Before Midnight

Art & Culture


Wow. That is my first response to this new film from director Richard Linklater, the third part of a trilogy (though there’s no guarantee there won’t be a fourth). It may pretend to be a Woody Allen film in the trailer, but this is more Bergman territory – only better.
Yes, I’m willing to say that this is a more insightful and entertaining film than Scenes From A Marriage, which has hitherto been held up as the ne plus ultra of Difficult Marriage movies. Let’s just be clear; this is not a rom com. It is a series of conversations, nearly all of them between Ethan Hawke and Julie Delpy. These two met (in a movie – Before Sunrise) 18 years ago, as a pair of twentysomethings who wandered round Paris and talked all night. In Before Sunset, nine years later, they met again, and at the end of that film, it was left unclear as to whether Hawke would head back to his wife and son. Obviously he didn’t.
At the outset of the film, Jesse (Hawke) is saying goodbye to his fourteen year old, who has just spent six weeks in Greece with his dad. It’s a painful departure, because he won’t see his son again for a long time, and he and his ex-wife have a toxic relationship. What’s worse, from the point of view of being the father he’d like to be, he lives in Paris with Celine (Delpy) and their gorgeous twin 7 year old girls, who are waiting in the car outside the airport. The first of the film’s conversations takes place on the journey back to the seaside villa where they are staying, as the girls sleep in the back seat. It’s a foretaste of the issues to come. She’s thinking of taking a new job in Paris. He retains some idea of being able to live in America to see moe of his son. It’s not so much edgy as close to the edge.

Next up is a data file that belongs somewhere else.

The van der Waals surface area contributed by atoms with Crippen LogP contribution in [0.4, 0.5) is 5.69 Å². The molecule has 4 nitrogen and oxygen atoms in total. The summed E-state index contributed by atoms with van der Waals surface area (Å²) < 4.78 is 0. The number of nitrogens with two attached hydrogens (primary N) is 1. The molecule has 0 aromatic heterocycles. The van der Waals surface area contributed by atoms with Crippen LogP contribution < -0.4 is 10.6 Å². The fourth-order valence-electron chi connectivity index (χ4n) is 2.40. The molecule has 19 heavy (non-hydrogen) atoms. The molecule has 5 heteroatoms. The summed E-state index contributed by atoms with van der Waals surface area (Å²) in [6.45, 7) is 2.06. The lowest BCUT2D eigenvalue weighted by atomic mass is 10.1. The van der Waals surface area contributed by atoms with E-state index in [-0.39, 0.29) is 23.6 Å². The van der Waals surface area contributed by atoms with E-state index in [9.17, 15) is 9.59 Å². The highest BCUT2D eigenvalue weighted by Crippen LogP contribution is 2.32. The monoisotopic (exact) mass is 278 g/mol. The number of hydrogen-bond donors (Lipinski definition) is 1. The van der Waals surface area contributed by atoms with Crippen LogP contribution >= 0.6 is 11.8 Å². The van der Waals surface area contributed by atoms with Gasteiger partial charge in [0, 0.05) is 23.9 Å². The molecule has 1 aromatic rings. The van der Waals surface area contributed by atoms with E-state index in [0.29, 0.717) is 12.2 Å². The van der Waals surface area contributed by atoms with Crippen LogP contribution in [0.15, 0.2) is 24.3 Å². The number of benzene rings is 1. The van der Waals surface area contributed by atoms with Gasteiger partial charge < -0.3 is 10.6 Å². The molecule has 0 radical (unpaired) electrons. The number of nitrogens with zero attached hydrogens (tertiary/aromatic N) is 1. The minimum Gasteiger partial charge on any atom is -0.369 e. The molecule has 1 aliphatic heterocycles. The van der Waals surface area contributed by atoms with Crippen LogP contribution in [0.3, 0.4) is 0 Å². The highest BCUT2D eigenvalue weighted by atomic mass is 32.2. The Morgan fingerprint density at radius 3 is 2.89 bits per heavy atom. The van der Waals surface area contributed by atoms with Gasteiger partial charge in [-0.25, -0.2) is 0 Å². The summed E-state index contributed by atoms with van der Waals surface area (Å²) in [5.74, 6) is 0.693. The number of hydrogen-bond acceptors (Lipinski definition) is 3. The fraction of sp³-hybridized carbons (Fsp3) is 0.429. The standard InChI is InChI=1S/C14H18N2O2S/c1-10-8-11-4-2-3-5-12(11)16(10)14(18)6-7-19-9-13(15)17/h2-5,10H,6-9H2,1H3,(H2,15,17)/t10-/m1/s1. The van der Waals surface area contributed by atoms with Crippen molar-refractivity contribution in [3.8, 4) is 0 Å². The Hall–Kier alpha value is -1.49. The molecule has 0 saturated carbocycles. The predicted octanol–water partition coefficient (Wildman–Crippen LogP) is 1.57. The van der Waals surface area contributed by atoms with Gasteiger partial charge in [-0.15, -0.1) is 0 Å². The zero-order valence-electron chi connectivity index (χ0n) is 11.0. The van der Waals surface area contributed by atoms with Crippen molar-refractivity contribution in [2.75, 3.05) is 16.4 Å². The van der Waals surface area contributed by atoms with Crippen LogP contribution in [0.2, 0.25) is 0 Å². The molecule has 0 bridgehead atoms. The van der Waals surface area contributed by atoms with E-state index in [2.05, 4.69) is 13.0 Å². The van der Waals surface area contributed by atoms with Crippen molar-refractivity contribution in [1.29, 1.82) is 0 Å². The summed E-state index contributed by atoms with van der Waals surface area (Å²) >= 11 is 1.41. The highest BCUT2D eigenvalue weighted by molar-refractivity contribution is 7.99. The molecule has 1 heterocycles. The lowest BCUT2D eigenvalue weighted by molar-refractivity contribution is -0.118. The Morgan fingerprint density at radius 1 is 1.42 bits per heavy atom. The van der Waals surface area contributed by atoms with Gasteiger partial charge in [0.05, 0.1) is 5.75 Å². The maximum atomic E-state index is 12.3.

The next conversation is eight-sided, round a lunch table, as their elderly English host, a friend of his, his grandson, and the grandson’s girlfriend, and another couple, all  exchange views of love, life and the issues of being a couple. Mostly friendly, but again, you sense some underlying tension. Jesse and Celine are then given the poisoned chalice of an evening alone together, something that parents of small children dream of; except that it is also the perfect opportunity for simmering discontents to come to the boil – which they do.
Like I say, this a film in which people talk, and do very little else. Even the sex scene is interrupted by a quarrel. One of the reasons I admire this film so much is that couples who quarrel – indeed any quarrel scenes at all – are very hard to pull off in cinema. They usually feel staged and artificial. Not here. These disagreements and resentments are organic and authentic and very reminiscent of places most couples go to. To create a film around this couple who have so much going for them, yet cannot be fully happy together – and to make it credible – is quite an achievement. The previous 2 films were lighter this one is a serious piece of work. Credit should go to the actors as well as Linklater, who improvised a good deal of the dialogue.
Whether it’s the perfect date movie, I’m not sure. Or even whether it’s the right film for a couple going out together without their children for the first time in ages. But if you compare it to its nearest mainstream Hollywood equivalent –  This Is 40 – then it’s impossible to imagine a bigger gulf of intelligence and insight. There aren’t that many grownup American films around these days, but with this and Behind The Candelabra, maybe it’s a (small) purple patch. Make the most of it while it lasts.

Phil Raby

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